Pets: Study indicates that comforting your fearful dog is helpful, not counterproductive
Flickr photo by Katie@!
A fear-based response can happen for a lot of reasons, and whether it be, for example, unfamiliarity with a new situation (as with a puppy) or in the case of an older dog who has been rehomed (whose socialization may be unclear), fear is fear.
With animals, fear serves them well at its core — it keeps them out of harm's way and allows them to quickly distance themselves from danger, enabling them to navigate emotionally and bookmark the experience for later reference.
But when it moves beyond that, it can be a real problem, as with repetitive exposure to profoundly challenging situations or when a pet is not properly socialized.
I often get phone calls from pet owners who understand that their furry friend has difficulty with new experiences or when they are faced with a specific experience that is known to elicit a fearful response. They would rather find a solution (like a pet sitter or a buddy to come in for some one-one-one interaction on a regular basis) than put them in a situation that exacerbates the problem. With some pets, the process of empowering them to get reacquainted with their world with less fear can take years, or it may never happen at all.
Finding the right caregiver who can pitch in when said dog's people can't be there is a good move and can make all the difference.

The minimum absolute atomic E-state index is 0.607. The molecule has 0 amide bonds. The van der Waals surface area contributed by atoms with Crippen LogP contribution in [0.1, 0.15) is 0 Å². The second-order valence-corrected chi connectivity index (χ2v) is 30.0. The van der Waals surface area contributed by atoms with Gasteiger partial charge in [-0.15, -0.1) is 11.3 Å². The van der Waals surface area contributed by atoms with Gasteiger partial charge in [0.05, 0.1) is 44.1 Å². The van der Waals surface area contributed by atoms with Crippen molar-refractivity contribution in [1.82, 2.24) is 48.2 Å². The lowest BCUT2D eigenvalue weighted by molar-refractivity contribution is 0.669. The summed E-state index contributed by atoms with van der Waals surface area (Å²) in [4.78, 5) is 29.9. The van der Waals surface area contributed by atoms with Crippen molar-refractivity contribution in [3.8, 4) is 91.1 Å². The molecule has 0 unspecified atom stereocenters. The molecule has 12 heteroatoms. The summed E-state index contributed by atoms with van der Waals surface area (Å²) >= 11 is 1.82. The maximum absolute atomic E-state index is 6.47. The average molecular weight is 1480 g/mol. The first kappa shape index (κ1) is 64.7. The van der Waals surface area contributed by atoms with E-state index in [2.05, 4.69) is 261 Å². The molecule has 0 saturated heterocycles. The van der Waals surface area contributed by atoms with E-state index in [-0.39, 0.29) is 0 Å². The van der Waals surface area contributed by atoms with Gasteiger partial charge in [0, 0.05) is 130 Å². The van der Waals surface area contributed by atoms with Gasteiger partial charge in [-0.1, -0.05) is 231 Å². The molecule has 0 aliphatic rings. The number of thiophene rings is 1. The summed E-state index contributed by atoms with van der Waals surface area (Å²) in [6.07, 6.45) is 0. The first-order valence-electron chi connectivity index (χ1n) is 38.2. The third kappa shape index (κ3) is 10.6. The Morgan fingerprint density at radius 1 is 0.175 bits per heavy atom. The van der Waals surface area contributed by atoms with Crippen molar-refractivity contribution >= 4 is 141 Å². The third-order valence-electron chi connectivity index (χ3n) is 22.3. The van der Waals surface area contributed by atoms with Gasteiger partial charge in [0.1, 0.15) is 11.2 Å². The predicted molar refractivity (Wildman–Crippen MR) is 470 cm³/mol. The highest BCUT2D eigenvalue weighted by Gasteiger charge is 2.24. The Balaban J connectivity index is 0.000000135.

I ran across a recent article by Stanley Coren, Ph.D. that reminded me how important trusted humans are in a dog's life.
Coren discussed the "Safe Haven Effect" as it relates to canines.
Previously, we've associated this behavior with children while they are experiencing something scary or stressful. During these events, they seek the closeness and even physical contact from trusted adults as a reaction.
By studying the physiological responses and other data, we know that a child's stress is greatly reduced as a result.
But as one study illustrates, this behavior is also seen in dogs.
Researchers at Eötvös Loránd University in Budapest, Hungary decided to explore the "Safe Haven Effect" by employing something called the "Strange Situation Test," a way to test the emotional attachment of children to their trusted people.
The results of the study, led by Márta Gásci, were intriguing.
Behavioral responses were measured, along with physiological reactions, like heart rate. (The latter, when it's increased, indicates a higher level of stress.)
The details of how the study was carried out can be seen by clicking here, but dog owners should find the data from it to be helpful: when dogs meet with a stressful situation, their overall anxiety level is decreased when their trusted humans are nearby. Further, when this is the case, our presence in these situations has a protective effect for future exposure to stress.
The data reinforces the idea that comforting a pet is not counterproductive when they are experiencing something frightening, as well as the importance of properly socializing a dog not only with other animals, but the world at-large.